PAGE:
• CREATE GROUP PROJECTS: Encourage your students to demonstrate what they have learned by translating it into another form. Let them draw posters, paint murals, act it out, construct a poem or write a rap about it. Not only will your students have to think about the concept on more familiar terms, but watching presentations from their peers will capture their attention.




Shawn Sheehan teaching in classroomCongratulations, Shawn!

Congratulations to Shawn Sheehan! Oklahoma’s Teacher of the Year is now one of four finalists for National Teacher of the Year!
Shawn is a math special education teacher from Norman High School whose passion is showing children that they can succeed. The mission of his nationwide campaign, Teach Like Me, is to improve teacher recruitment and retention by redefining perceptions of teaching.

Watch a video of Shawn’s story.

In his blog, he writes, “We aren’t turning a blind eye to all the problems, but we have to be intentional about not letting the negativity seep into our classrooms. Our kids deserve the best version of us.” Read Shawn's Teacher of the Year blog.


These kids are spellbound

ABC basketball graphicPut some zest into your spelling words! Teacher Robin Green uses basketballs in first-grade spelling lessons at Muldrow Elementary, letting kids dribble as they spell aloud. See the video.

Try these other active spelling approaches to engage your students:

  • HUMAN ALPHABET: Students form letters using their bodies to create spelling words.
  • SPELLBALL: A student says a letter, then rolls the ball to another student until the word is spelled.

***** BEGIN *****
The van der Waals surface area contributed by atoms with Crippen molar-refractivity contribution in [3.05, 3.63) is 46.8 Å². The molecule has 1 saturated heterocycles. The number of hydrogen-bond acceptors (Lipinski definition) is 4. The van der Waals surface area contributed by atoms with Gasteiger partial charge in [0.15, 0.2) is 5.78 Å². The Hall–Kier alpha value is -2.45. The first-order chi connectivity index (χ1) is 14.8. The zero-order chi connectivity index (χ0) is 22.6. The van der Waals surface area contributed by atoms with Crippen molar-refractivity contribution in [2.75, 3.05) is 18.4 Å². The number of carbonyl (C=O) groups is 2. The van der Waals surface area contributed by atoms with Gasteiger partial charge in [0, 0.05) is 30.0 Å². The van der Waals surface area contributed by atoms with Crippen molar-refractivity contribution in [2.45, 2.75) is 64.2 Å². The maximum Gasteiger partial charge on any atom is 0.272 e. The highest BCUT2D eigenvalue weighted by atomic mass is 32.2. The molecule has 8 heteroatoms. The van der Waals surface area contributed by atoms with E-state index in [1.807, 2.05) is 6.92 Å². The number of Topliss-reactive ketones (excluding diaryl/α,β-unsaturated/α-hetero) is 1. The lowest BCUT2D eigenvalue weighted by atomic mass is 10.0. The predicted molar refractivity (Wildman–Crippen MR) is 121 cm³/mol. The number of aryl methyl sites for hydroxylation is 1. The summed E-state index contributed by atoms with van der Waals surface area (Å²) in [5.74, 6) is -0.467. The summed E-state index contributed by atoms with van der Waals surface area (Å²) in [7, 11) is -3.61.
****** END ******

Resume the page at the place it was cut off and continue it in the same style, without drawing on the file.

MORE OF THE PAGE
• TAP IT, MAP IT AND GRAPH IT: Students match sounds in spelling words to the letters that go with those sounds.
  • PICTURE-PERFECT SPELLING: Students code words with red- and green-colored pencils, using green pencils to code the parts of the word they already know or can be figured out with sound tapping and red pencils for new parts or the parts that might not play fair.
  • COMPUTER GAMES: Visit www.spellingcity.com for a dozen free spelling games featuring your imported word lists.



How ESSA will affect you

In December, President Obama signed the Every Student Succeeds Act (ESSA), which addresses many of the shortcomings of No Child Left Behind. How will the new law affect you? Here are some highlights of the new law. Full implementation will take effect in the 2017-18 school year.


  • Children in grades 3-8 will still be tested in reading and math, as will students once during high school.
  • Test results will be grouped by school and by subgroups including ELL, special education and minorities.


  • States will have more discretion in creating accountability systems. Tests will still be part of the equation, but states may add other factors to measure student success, such as access to advanced coursework, student engagement or post-secondary readiness.